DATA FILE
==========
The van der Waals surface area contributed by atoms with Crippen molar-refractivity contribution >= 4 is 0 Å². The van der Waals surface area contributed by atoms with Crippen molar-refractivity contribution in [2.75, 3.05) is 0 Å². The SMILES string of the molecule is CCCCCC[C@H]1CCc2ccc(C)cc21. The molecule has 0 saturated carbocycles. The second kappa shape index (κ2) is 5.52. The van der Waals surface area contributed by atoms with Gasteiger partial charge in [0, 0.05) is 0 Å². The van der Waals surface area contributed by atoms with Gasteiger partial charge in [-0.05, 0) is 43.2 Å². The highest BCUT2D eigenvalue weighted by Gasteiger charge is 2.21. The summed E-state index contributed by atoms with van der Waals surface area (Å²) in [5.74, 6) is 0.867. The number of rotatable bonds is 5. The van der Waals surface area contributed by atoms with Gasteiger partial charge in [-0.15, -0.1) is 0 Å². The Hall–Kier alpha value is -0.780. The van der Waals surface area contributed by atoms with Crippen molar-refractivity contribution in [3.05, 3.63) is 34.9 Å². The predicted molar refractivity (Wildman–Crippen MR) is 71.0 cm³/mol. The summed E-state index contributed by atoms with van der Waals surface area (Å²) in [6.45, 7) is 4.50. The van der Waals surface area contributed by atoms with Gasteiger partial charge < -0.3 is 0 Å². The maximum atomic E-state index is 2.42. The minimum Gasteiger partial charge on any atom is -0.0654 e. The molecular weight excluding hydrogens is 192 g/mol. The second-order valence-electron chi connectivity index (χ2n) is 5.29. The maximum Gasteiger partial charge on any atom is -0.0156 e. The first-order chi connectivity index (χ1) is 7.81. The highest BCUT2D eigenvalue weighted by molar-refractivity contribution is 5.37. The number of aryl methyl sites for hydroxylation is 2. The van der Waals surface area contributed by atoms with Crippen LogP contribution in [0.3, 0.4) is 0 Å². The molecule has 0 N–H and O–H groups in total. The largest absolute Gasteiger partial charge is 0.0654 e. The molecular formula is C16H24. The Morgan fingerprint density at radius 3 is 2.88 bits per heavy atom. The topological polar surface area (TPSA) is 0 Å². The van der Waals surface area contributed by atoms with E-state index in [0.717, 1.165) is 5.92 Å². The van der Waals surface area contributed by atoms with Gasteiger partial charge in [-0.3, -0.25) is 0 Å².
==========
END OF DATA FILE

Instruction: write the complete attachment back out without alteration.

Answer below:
The van der Waals surface area contributed by atoms with Crippen molar-refractivity contribution >= 4 is 0 Å². The van der Waals surface area contributed by atoms with Crippen molar-refractivity contribution in [2.75, 3.05) is 0 Å². The SMILES string of the molecule is CCCCCC[C@H]1CCc2ccc(C)cc21. The molecule has 0 saturated carbocycles. The second kappa shape index (κ2) is 5.52. The van der Waals surface area contributed by atoms with Gasteiger partial charge in [0, 0.05) is 0 Å². The van der Waals surface area contributed by atoms with Gasteiger partial charge in [-0.05, 0) is 43.2 Å². The highest BCUT2D eigenvalue weighted by Gasteiger charge is 2.21. The summed E-state index contributed by atoms with van der Waals surface area (Å²) in [5.74, 6) is 0.867. The number of rotatable bonds is 5. The van der Waals surface area contributed by atoms with Gasteiger partial charge in [-0.15, -0.1) is 0 Å². The Hall–Kier alpha value is -0.780. The van der Waals surface area contributed by atoms with Crippen molar-refractivity contribution in [3.05, 3.63) is 34.9 Å². The predicted molar refractivity (Wildman–Crippen MR) is 71.0 cm³/mol. The summed E-state index contributed by atoms with van der Waals surface area (Å²) in [6.45, 7) is 4.50. The van der Waals surface area contributed by atoms with Gasteiger partial charge < -0.3 is 0 Å². The maximum atomic E-state index is 2.42. The minimum Gasteiger partial charge on any atom is -0.0654 e. The molecular weight excluding hydrogens is 192 g/mol. The second-order valence-electron chi connectivity index (χ2n) is 5.29. The maximum Gasteiger partial charge on any atom is -0.0156 e. The first-order chi connectivity index (χ1) is 7.81. The highest BCUT2D eigenvalue weighted by molar-refractivity contribution is 5.37. The number of aryl methyl sites for hydroxylation is 2. The van der Waals surface area contributed by atoms with Crippen LogP contribution in [0.3, 0.4) is 0 Å². The molecule has 0 N–H and O–H groups in total. The largest absolute Gasteiger partial charge is 0.0654 e. The molecular formula is C16H24. The Morgan fingerprint density at radius 3 is 2.88 bits per heavy atom. The topological polar surface area (TPSA) is 0 Å². The van der Waals surface area contributed by atoms with E-state index in [0.717, 1.165) is 5.92 Å². The van der Waals surface area contributed by atoms with Gasteiger partial charge in [-0.3, -0.25) is 0 Å².